All of which is not to say that canned tomato soup is bad.

"When I am alone, and perhaps a little low," M.F.K. Fisher has written, "it is good to heat a can of cream of tomato and some milk or water, pour them into a warmed bowl with a sprinkle of cinnamon in it and go to bed with it."

But just think how much better she'd feel with a bowl of the freshly made stuff.

Of the three fresh tomato soups that follow, only the first is made with cream. It's pale in color, flecked with parsley and fresh thyme, and so thick and rich that some may prefer it thinned with a little milk or chicken broth. Sweet and spicy tomato soup is chunky, aromatic and especially refreshing served cold with a dollop of sour cream. The parmesan-topped soup is basically fresh tomato with pesto ingredients (basil, garlic, pine nuts and olive oil) -- a fine way to use some of this year's crop of fresh basil.


2 tablespoons butter

2 tablespoons olive oil

1 medium onion, coarsely chopped

2 medium carrots, coarsely chopped

4 to 5 large, very ripe tomatoes, peeled, cored and coarsely chopped

2 tablespoons finely chopped parsley

2 3-inch sprigs fresh thyme (or 1/4 teaspoon)

1 bay leaf

Salt and freshly ground pepper to taste

1 cup heavy cream

Garlic croutons

In a large saucepan, heat butter with olive oil. Add onion and carrots and saute' until tender, stirring often, about 10 minutes. Add tomatoes, parsley, thyme, bay leaf, salt and pepper. Bring to boil, lower heat and simmer, covered, until tomatoes are tender, about 12 to 15 minutes.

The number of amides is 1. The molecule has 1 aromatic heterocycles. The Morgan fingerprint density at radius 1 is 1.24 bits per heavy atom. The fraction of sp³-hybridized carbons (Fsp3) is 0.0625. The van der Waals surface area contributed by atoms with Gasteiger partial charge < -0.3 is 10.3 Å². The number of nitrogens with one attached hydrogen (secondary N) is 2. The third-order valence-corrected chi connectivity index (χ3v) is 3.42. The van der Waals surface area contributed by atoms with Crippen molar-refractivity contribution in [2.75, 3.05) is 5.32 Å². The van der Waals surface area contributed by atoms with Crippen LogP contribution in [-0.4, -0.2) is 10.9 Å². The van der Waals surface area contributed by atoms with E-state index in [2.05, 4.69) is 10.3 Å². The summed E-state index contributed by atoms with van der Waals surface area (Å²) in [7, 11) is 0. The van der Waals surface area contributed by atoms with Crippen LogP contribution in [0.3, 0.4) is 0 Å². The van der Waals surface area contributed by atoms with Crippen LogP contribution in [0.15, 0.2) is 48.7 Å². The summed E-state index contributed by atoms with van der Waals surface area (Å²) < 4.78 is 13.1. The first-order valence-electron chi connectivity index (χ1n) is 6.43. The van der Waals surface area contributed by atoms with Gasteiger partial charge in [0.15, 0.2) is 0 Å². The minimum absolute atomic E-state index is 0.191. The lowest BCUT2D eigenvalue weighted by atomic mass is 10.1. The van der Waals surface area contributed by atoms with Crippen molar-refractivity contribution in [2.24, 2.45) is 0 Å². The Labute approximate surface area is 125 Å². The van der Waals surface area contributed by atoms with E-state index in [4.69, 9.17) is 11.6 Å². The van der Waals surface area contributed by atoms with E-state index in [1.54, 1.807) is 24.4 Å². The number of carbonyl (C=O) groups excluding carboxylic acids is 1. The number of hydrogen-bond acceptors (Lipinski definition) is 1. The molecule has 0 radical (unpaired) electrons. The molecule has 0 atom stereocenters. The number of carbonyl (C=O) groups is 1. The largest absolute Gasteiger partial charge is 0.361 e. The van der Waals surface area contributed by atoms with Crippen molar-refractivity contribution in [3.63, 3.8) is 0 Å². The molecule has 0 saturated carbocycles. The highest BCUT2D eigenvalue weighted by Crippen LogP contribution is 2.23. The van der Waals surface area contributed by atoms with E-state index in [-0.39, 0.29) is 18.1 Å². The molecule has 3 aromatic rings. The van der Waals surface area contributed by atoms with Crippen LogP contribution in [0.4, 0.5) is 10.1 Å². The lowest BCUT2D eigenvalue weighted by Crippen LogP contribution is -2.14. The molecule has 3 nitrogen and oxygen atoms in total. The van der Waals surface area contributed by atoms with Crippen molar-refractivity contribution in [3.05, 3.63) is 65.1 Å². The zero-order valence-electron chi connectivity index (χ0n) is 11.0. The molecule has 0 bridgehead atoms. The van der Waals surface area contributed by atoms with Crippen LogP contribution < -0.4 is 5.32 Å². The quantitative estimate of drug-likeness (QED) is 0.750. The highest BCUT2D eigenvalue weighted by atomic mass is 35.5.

Remove from heat and pure'e in blender or food processor. Put through a food mill or push through a sieve (to remove seeds), and return to saucepan.

Add cream and heat gently before serving. Or chill and serve cold. Garnish with garlic croutons.

Note: To make garlic croutons, put 2 to 3 tablespoons olive oil in a skillet and add 1/2 clove garlic, minced. Saute' over low heat for 1 to 2 minutes. Add 3 to 4 slices French or Italian bread that have been cut into 1/2-inch cubes. Saute' over low heat, stirring, for 4 to 5 minutes, until lightly browned.


This soup tastes best served cold or at room temperature.

5 tablespoons olive oil

2 medium stalks celery, coarsely chopped

1 small onion, coarsely chopped

1 medium green pepper, coarsely chopped

1 teaspoon minced, seeded hot pepper

1 large clove garlic, minced

4 to 5 large, very ripe tomatoes, peeled, cored, and cut into large chunks

1 tablespoon brown sugar

1/2 teaspoon cinnamon

1/4 teaspoon allspice

Salt and freshly ground pepper to taste

Sour cream

Heat olive oil in a large saucepan. Add celery, onion, peppers and garlic and saute' over low heat, stirring frequently, until vegetables are tender but not mushy, 8 to 10 minutes.

Add tomatoes, brown sugar, spices, salt and pepper and bring to a boil. Reduce heat and simmer, covered, just until tomato chunks are tender (they should not fall apart), about 10 minutes.

Serve garnished with generous dollops of sour cream.


3 tablespoons olive oil

1 large clove garlic, minced

4 to 5 large, very ripe tomatoes, peeled, cored and coarsely chopped

Salt and freshly ground pepper to taste

1/2 cup fresh basil leaves, fairly well packed

2 tablespoons pine nuts

Freshly grated parmesan cheese

In a large saucepan, heat olive oil briefly. Add garlic and saute' for a few minutes, stirring.

Add tomatoes, salt and pepper. Cover and cook over low heat, stirring occasionally, until tomatoes are tender, 12 to 15 minutes.

Remove from heat and pour into blender jar or food processor bowl. Add basil leaves and pine nuts; pure'e. Put through a food mill or push through a sieve (to remove seeds), and return to saucepan. Heat gently. Serve hot, sprinkled generously with parmesan.